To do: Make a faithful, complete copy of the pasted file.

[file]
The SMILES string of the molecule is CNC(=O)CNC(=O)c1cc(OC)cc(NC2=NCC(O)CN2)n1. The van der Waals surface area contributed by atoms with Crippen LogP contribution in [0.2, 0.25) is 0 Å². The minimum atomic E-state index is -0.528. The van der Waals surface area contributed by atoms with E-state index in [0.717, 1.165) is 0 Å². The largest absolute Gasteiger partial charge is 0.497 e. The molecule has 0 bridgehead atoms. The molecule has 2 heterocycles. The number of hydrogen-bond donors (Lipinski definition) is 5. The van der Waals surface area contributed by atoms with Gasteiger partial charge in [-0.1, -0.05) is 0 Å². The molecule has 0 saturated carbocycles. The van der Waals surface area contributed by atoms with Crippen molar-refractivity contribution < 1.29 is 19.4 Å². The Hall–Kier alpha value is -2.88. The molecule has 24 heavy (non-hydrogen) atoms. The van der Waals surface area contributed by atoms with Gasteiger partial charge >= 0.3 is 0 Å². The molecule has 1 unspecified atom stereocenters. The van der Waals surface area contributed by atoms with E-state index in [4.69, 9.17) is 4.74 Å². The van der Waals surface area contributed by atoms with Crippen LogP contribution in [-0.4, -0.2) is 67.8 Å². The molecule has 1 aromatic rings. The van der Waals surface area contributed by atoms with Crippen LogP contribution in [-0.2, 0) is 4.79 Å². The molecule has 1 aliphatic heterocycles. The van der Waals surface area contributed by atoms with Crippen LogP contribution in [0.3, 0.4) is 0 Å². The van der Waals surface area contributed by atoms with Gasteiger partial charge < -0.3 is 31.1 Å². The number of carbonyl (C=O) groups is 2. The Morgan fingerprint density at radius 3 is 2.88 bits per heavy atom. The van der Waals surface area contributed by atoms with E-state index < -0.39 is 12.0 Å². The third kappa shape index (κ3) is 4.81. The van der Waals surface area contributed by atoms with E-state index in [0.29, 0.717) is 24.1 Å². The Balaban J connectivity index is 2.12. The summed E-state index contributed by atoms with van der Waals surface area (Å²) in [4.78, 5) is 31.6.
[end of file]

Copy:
The SMILES string of the molecule is CNC(=O)CNC(=O)c1cc(OC)cc(NC2=NCC(O)CN2)n1. The van der Waals surface area contributed by atoms with Crippen LogP contribution in [0.2, 0.25) is 0 Å². The minimum atomic E-state index is -0.528. The van der Waals surface area contributed by atoms with E-state index in [0.717, 1.165) is 0 Å². The largest absolute Gasteiger partial charge is 0.497 e. The molecule has 0 bridgehead atoms. The molecule has 2 heterocycles. The number of hydrogen-bond donors (Lipinski definition) is 5. The van der Waals surface area contributed by atoms with Gasteiger partial charge in [-0.1, -0.05) is 0 Å². The molecule has 0 saturated carbocycles. The van der Waals surface area contributed by atoms with Crippen molar-refractivity contribution < 1.29 is 19.4 Å². The Hall–Kier alpha value is -2.88. The molecule has 24 heavy (non-hydrogen) atoms. The van der Waals surface area contributed by atoms with Gasteiger partial charge >= 0.3 is 0 Å². The molecule has 1 unspecified atom stereocenters. The van der Waals surface area contributed by atoms with E-state index in [4.69, 9.17) is 4.74 Å². The van der Waals surface area contributed by atoms with Crippen LogP contribution in [-0.4, -0.2) is 67.8 Å². The molecule has 1 aromatic rings. The van der Waals surface area contributed by atoms with Crippen LogP contribution in [-0.2, 0) is 4.79 Å². The molecule has 1 aliphatic heterocycles. The van der Waals surface area contributed by atoms with Crippen LogP contribution in [0.3, 0.4) is 0 Å². The van der Waals surface area contributed by atoms with Gasteiger partial charge < -0.3 is 31.1 Å². The number of carbonyl (C=O) groups is 2. The Morgan fingerprint density at radius 3 is 2.88 bits per heavy atom. The van der Waals surface area contributed by atoms with E-state index < -0.39 is 12.0 Å². The third kappa shape index (κ3) is 4.81. The van der Waals surface area contributed by atoms with E-state index in [0.29, 0.717) is 24.1 Å². The Balaban J connectivity index is 2.12. The summed E-state index contributed by atoms with van der Waals surface area (Å²) in [4.78, 5) is 31.6.